dil TYE a zem
What is this drug used for?
– It is used to treat high blood pressure.
– It is used to treat a type of long-term chest pain (stable chest pain) in some people.
– It is used to treat certain types of abnormal heartbeats.
– It may be given to you for other reasons. Talk with the doctor.
Frequently reported side effects of this drug
– Loss of strength and energy
– Injection site irritation
Other side effects of this drug: Talk with your doctor right away if you have any of these signs of:
– Liver problems like dark urine, fatigue, lack of appetite, nausea, abdominal pain, light-colored stools, vomiting, or yellow skin or eyes
– Severe dizziness
– Passing out
– Slow heartbeat
– Abnormal heartbeat
– Heart problems like cough or shortness of breath that is new or worse, swelling of the ankles or legs, abnormal heartbeat, weight gain of more than five pounds in 24 hours, dizziness, or passing out
– Stevens-Johnson syndrome/toxic epidermal necrolysis like red, swollen, blistered, or peeling skin (with or without fever); red or irritated eyes; or sores in mouth, throat, nose, or eyes
– Signs of a significant reaction like wheezing; chest tightness; fever; itching; bad cough; blue skin color; seizures; or swelling of face, lips, tongue, or throat.
Medication Safety Issues
Cardizem may be confused with Cardene, Cardene SR, Cardizem CD, Cardizem SR, cortisone
Cartia XT may be confused with Procardia XL
DilTIAZem may be confused with Calan, diazePAM, Dilantin
Tiazac may be confused with Tigan, Tiazac XC [CAN], Ziac
High alert medication:
The Institute for Safe Medication Practices (ISMP) includes this medication (IV formulation) among its list of drug classes which have a heightened risk of causing significant patient harm when used in error.
Significant differences exist between oral and IV dosing. Use caution when converting from one route of administration to another.
Cardizem [US, Canada, and multiple international markets] may be confused with Cardem brand name for celiprolol [Spain]
Cartia XT [US] may be confused with Cartia brand name for aspirin [multiple international markets]
Dipen [Greece] may be confused with Depen brand name for penicillamine [US]; Depin brand name for nifedipine [India]; Depon brand name for acetaminophen [Greece]
Tiazac: Brand name for dilTIAZem [US, Canada], but also the brand name for pioglitazone [Chile]
Storage and Stability
Capsule, tablet: Store at 25?C (77?F); excursions permitted to 15?C to 30?C (59?F to 86?F). Protect from light. Avoid excessive heat (>30?C) and humidity.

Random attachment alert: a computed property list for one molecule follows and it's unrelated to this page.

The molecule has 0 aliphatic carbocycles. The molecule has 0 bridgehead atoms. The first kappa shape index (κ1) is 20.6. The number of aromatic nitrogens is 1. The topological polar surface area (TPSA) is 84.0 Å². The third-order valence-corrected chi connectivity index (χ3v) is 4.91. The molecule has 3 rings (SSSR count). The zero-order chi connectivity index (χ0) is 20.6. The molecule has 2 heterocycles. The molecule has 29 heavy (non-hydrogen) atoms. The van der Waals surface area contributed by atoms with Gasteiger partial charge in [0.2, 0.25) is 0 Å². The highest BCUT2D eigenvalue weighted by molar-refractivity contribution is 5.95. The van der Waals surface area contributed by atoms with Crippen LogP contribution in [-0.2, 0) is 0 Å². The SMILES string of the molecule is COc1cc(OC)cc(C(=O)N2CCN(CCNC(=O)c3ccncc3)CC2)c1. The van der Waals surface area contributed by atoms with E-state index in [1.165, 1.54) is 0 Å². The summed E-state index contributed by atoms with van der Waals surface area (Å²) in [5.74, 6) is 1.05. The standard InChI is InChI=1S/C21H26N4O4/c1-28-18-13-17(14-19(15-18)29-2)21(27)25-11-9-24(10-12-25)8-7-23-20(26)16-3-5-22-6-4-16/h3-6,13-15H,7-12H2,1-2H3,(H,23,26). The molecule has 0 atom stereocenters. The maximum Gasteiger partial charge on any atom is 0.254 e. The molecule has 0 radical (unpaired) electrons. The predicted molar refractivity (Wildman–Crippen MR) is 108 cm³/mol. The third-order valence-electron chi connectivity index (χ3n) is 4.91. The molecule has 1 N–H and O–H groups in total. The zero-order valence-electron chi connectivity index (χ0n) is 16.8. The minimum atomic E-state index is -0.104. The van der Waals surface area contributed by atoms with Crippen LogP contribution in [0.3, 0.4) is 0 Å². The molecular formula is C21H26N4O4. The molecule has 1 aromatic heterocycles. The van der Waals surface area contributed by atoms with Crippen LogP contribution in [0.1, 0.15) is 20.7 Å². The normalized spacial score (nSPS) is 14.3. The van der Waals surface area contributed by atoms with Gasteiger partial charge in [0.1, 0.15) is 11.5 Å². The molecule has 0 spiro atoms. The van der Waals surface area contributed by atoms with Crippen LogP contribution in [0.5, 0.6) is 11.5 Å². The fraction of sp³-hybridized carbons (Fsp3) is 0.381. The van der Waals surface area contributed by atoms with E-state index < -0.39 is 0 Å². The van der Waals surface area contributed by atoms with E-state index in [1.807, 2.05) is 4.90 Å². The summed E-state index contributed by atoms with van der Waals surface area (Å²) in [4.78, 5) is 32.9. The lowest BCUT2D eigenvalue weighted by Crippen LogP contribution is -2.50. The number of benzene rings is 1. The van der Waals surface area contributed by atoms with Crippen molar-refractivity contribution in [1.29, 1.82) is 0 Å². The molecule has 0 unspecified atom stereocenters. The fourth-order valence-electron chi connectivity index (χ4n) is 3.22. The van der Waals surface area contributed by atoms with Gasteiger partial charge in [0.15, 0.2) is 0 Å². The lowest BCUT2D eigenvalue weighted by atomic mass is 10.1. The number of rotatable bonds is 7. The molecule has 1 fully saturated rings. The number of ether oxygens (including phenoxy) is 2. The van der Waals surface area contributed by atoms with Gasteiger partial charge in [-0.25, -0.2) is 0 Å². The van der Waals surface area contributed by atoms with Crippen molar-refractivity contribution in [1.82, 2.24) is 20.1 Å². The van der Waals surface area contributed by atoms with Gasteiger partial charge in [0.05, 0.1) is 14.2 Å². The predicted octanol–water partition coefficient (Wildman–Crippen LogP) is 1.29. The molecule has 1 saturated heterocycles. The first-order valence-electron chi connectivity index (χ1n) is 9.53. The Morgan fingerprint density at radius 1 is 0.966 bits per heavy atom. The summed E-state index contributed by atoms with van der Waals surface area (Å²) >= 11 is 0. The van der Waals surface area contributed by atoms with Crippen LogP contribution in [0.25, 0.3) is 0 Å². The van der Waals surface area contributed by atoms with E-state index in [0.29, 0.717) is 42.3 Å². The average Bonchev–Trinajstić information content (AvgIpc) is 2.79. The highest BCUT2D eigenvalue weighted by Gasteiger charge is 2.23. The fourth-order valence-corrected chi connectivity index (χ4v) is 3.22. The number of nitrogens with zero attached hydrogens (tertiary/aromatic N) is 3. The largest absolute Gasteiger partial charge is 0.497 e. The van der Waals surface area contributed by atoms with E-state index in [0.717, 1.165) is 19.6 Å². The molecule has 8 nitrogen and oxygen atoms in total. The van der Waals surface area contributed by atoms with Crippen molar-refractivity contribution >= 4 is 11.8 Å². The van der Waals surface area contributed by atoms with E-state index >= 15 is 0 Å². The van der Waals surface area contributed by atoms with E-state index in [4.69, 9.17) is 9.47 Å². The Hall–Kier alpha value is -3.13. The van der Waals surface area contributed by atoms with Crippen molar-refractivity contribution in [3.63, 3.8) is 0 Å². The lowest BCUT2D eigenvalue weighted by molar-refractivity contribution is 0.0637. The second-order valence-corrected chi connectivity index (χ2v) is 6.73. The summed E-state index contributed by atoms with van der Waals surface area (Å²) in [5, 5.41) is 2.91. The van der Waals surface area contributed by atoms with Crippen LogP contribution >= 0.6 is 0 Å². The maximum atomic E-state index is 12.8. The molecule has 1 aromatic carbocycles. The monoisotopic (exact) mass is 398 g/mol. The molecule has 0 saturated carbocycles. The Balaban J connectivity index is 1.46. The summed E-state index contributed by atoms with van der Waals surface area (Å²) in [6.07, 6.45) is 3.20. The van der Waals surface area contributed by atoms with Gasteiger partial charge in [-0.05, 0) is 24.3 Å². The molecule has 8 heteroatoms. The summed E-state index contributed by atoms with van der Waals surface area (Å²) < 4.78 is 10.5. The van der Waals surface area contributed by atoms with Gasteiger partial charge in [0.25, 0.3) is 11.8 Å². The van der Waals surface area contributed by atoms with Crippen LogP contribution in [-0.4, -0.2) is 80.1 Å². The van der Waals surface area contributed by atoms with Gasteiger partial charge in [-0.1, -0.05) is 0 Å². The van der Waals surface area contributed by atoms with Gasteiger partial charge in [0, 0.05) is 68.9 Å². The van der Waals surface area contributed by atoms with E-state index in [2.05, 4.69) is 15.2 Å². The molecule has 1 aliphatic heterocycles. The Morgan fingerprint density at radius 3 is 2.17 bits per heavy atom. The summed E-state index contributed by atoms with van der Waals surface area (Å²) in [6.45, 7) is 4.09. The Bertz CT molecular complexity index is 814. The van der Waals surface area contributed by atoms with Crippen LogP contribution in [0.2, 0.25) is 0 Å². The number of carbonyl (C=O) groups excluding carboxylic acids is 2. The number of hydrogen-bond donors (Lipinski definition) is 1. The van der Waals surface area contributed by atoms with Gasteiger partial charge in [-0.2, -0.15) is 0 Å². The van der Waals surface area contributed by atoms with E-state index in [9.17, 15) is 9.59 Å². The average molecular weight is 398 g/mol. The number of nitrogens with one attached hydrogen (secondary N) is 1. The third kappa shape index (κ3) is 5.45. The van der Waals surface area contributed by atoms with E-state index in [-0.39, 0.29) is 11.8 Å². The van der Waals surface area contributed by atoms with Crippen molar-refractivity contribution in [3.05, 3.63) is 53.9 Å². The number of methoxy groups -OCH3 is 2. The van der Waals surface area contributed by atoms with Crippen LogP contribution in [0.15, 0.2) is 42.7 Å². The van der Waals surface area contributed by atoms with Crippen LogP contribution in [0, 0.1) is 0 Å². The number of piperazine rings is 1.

Solution for injection: Store in refrigerator at 2?C to 8?C (36?F to 46?F); do not freeze. May be stored at room temperature for up to 1 month. Following dilution to ?1 mg/mL with D51/2NS, D5W, or NS, solution is stable for 24 hours at room temperature (15?C to 30?C (59?F to 86?F) or under refrigeration).
Solution reconstituted, intravenous (ADD-Vantage): Store at 20?C to 25?C (68?F to 77?F); do not freeze. Following reconstitution, solution is stable for 24 hours at room temperature or under refrigeration (2?C to 8?C [36?F to 46?F]).
Cardiovascular: Angina pectoris, bradycardia, bundle branch block, cardiac arrhythmia, cardiac failure, complete atrioventricular block, ECG abnormality, edema, extrasystoles, first-degree atrioventricular block, hypotension, lower extremity edema, palpitations, peripheral edema, second degree atrioventricular block, syncope, tachycardia, vasodilation, ventricular premature contractions
Central nervous system: Abnormal dreams, abnormal gait, amnesia, depression, dizziness, drowsiness, fatigue, hallucination, headache, insomnia, nervousness, pain, paresthesia, personality changes
Dermatologic: Pruritus, skin photosensitivity, skin rash
Endocrine & metabolic: Albuminuria, gout, gynecomastia, hyperglycemia, hyperuricemia, increased lactate dehydrogenase, increased thirst, weight gain
Gastrointestinal: Abdominal enlargement, anorexia, constipation, diarrhea, dysgeusia, dyspepsia, nausea, vomiting, xerostomia
Genitourinary: Crystalluria, impotence, nocturia, sexual difficulty
Hematologic & oncologic: Petechia
Hepatic: Hepatic injury, increased serum alanine aminotransferase, increased serum alkaline phosphatase, increased serum aspartate transaminase, increased serum bilirubin
Hypersensitivity: Hypersensitivity reaction
Local: Burning sensation at injection site, itching at injection site
Neuromuscular & skeletal: Asthenia, increased creatine phosphokinase in blood specimen, muscle cramps, myalgia, neck stiffness, osteoarthritis, tremor
Ophthalmic: Amblyopia, conjunctivitis, eye irritation
Respiratory: Bronchitis, cough, dyspnea, epistaxis, flu-like symptoms, paranasal sinus congestion, pharyngitis, rhinitis
Rare: Atrial flutter, chest pain, sinus node dysfunction, urticaria, ventricular fibrillation, ventricular tachycardia
Postmarketing: Acute generalized exanthematous pustulosis, alopecia, angioedema, asystole, cutaneous lupus erythematosus (Crowson 1995; Srivastava 2003), erythema multiforme, exfoliative dermatitis, extrapyramidal reaction, gingival hyperplasia, hemolytic anemia, hypersensitivity angiitis, leukopenia, myopathy, prolonged bleeding time, purpuric disease, retinopathy, Stevens-Johnson syndrome, thrombocytopenia, toxic epidermal necrolysis